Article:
When it comes to engines, most Americans are more acquainted with gasoline engines than diesel, probably because they are more familiar with gas engines than diesel parts. The times are changing, and more vehicles today are diesel engines.

The diesel engine has been used since the 1890s. Rudolf Diesel, a German inventor, created an efficient compression ignition and internal combustion engine. However, the early diesel engines were larger than used these days and operated at lower speeds.

But just like any other invention, diesel engines have also gone through many improvements. Today, the new diesel technology ensures a more efficient fuel economy, cleaner air, and less noise. Despite this engine being in the industry for about a hundred years now, some are still unaware of how diesel engines work. So, if you have various questions about this type of engine, here is a guide to understanding diesel engines more.




Read More: Diesel versus Gas Engines: Expectancy, Emissions, and Efficiency


Fuel Efficiency


Today's diesel technology can function and create more power with lesser fuel consumption. Compared to gas engines, diesel engines have higher cylinder pressures and corresponding higher temperatures that help in improving their thermal efficiency. Furthermore, diesel engines compress air to one out of 20 parts per volume, only sending a small amount of fuel to the cylinder.

Emission Control


Compared to gasoline engines, diesel engines are proven to be more efficient not just by fuel consumption but also when it comes to helping the environment. Because less fuel is being used with diesel engines, trucks tend to emit less carbon dioxide than gas engines. The diesel technology also uses a wide range of renewable fuel that significantly helps push environmental movements such as cleaner air, lower emissions, and a more sustainable environment.

Start of Injection vs. Timing


Both gas and diesel engine users often use the word timing. However, this term has different and specific meanings depending on the engine you are using. For gasoline engines that use spark to ignite, the timing refers to the start of combustion.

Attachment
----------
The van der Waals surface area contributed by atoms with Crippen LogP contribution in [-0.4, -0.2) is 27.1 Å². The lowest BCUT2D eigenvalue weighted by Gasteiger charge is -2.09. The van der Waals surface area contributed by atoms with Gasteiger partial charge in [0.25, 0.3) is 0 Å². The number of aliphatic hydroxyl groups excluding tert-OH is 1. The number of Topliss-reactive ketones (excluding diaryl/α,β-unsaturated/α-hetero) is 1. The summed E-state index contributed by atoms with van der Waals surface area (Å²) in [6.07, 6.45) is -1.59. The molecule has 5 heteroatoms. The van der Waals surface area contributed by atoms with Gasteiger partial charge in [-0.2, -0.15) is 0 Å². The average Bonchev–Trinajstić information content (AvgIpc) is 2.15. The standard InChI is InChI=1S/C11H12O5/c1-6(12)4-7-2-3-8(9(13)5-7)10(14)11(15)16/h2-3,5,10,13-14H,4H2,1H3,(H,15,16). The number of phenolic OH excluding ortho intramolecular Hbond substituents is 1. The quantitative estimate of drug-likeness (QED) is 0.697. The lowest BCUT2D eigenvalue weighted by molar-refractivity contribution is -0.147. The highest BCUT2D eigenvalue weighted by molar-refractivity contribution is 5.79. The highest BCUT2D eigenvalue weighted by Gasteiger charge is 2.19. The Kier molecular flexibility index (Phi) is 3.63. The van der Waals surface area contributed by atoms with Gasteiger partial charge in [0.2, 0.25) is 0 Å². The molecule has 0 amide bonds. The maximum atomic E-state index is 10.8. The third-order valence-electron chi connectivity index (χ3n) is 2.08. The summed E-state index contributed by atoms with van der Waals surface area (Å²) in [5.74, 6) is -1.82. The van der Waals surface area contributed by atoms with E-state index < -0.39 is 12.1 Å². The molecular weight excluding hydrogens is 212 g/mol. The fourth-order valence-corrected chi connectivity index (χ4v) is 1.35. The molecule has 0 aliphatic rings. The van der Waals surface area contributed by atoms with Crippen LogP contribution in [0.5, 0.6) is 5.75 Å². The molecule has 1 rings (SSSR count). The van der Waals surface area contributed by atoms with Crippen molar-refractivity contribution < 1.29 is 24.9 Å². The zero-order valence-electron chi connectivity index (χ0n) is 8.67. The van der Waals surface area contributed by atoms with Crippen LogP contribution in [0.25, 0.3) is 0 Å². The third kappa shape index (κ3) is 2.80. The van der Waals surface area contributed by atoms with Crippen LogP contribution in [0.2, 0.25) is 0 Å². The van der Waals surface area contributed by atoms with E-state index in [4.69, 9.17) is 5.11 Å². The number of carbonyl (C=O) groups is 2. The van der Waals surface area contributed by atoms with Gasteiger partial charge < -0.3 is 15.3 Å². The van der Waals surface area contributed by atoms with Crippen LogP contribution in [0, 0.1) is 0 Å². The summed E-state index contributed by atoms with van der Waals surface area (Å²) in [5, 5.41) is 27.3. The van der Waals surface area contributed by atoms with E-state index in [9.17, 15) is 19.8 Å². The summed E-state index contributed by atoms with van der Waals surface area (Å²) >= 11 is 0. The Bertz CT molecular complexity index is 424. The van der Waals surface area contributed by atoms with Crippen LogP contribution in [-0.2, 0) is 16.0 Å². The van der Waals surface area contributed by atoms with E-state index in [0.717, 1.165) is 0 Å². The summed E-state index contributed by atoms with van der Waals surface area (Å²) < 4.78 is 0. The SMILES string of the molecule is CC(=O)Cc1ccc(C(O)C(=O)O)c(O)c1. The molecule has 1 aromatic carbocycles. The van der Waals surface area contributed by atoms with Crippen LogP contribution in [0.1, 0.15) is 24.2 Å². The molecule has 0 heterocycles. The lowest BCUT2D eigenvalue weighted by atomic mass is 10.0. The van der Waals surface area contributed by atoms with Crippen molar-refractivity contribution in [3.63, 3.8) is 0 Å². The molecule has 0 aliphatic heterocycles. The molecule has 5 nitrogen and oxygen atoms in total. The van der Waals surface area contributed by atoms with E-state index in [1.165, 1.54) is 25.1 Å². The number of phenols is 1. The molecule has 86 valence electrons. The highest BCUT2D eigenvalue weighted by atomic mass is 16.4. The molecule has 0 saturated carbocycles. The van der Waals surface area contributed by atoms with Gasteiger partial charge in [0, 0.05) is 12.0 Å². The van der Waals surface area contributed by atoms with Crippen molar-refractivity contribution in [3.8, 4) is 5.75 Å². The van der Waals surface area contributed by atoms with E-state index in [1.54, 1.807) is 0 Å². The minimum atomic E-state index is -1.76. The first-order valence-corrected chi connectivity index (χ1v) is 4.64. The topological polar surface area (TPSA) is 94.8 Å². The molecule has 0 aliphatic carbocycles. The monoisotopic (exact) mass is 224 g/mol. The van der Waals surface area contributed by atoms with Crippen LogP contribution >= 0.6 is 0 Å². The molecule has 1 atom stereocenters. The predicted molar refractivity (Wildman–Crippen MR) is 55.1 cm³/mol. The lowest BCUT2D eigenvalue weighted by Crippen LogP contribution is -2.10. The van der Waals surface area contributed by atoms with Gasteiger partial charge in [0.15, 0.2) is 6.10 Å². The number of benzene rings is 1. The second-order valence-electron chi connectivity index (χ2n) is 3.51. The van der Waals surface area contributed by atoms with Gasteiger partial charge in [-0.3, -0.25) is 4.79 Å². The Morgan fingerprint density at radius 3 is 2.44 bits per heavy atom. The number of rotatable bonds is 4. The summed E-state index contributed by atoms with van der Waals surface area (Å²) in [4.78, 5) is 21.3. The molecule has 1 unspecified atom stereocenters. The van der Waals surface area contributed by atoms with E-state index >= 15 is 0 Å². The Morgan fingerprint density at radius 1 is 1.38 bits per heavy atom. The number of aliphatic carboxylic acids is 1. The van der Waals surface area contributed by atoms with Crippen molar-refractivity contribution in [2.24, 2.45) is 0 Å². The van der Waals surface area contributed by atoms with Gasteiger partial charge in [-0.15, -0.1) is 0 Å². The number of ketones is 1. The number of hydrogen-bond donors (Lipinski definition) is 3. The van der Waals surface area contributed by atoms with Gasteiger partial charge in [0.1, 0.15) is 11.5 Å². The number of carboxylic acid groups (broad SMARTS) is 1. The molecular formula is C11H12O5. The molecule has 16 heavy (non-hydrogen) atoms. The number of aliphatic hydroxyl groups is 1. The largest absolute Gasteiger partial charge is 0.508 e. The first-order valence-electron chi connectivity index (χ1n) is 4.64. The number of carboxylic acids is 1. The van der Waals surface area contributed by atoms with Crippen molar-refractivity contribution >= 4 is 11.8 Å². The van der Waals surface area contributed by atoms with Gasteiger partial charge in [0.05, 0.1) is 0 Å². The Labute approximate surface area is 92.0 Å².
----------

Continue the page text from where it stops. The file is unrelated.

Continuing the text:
On the other hand, for diesel engines that use air compression to start, the timing is about the SOI or start of injection. The SOI is when the injector begins to spray fuel into the cylinder. Another difference is that injectors are more critical of diesel engines than gas engines.

Engine Noise


Back in the day, diesel engines were admittedly louder than gas engines. Diesel engines create more noise while burning fuel because diesel has much bigger molecules than diesel. Apart from that, diesel engines also run on high compression. Because of this, the generated heat leads to the fuel's self-ignition, resulting in clattering noises.

Diesel engines are still admittedly noisier than gas engines even today. Compared to diesel engines ten years ago, new vehicles on the market with diesel engines are much quieter. This was made possible through its staged injection. The staged injection means that the fuel pulse breaks up into different stages with the pilot, combustion, and post-combustion as its injector pulses.



Torque is defined as a twisting force that causes rotation; it indicates the drive shaft's force. When it comes to diesel engines, the torque provides power for the rotation of the pistons in the machine.

Diesel engines are built and designed with longer strokes, producing more torque and power. A longer stroke gives the pistons more force; this creates more pressure in the cylinder, enabling the engine to build more torque and power.

Moreover, diesel engines use air compression to combust the fuel. The faster the compression rate, the quicker the fuel combusts; this allows the fuel injection to build on the torque level.



When it comes to maintenance, gasoline engines will cost you less. Diesel engines hold more oil which makes them more expensive to change. Additionally, diesel engines also require a lot of filters and components that you won't find on a gasoline engine. The newer diesel engines also need diesel exhaust fluid that might add to your expense.

However, diesel engines have lesser components which means they have lower maintenance rates than gasoline-powered vehicles. Diesel engines are also built with heavy-duty components to withstand heavier tasks. This is why diesel engines experience less wear and tear than gasoline engines, which means that you will spend less time in the shop.

In conclusion, there are so many advantages that you can find if you use a diesel engine. Although they also have their fair share of disadvantages, the number of benefits you can get can outweigh its cons.

Now, if you are already convinced and are planning to purchase a new diesel engine vehicle, you may use this guide to ask all the necessary questions that will help you choose the right vehicle. On the other hand, if you already own a diesel engine truck and need diesel engine performance upgrades, you can check out Pure Diesel Power.

Pure Diesel Power is your local diesel engine performance shop located in Central Wisconsin. Our team comprises truck experts readily available to assist you with vehicle needs. You can reach us Monday through Friday, 9:00 am to 5:00 pm CST. Please call us at 715-254-1833, email us at [email protected], or visit us at 2600 South Galvin Ave, Marshfield, WI 54494 or www.puredieselpower.com.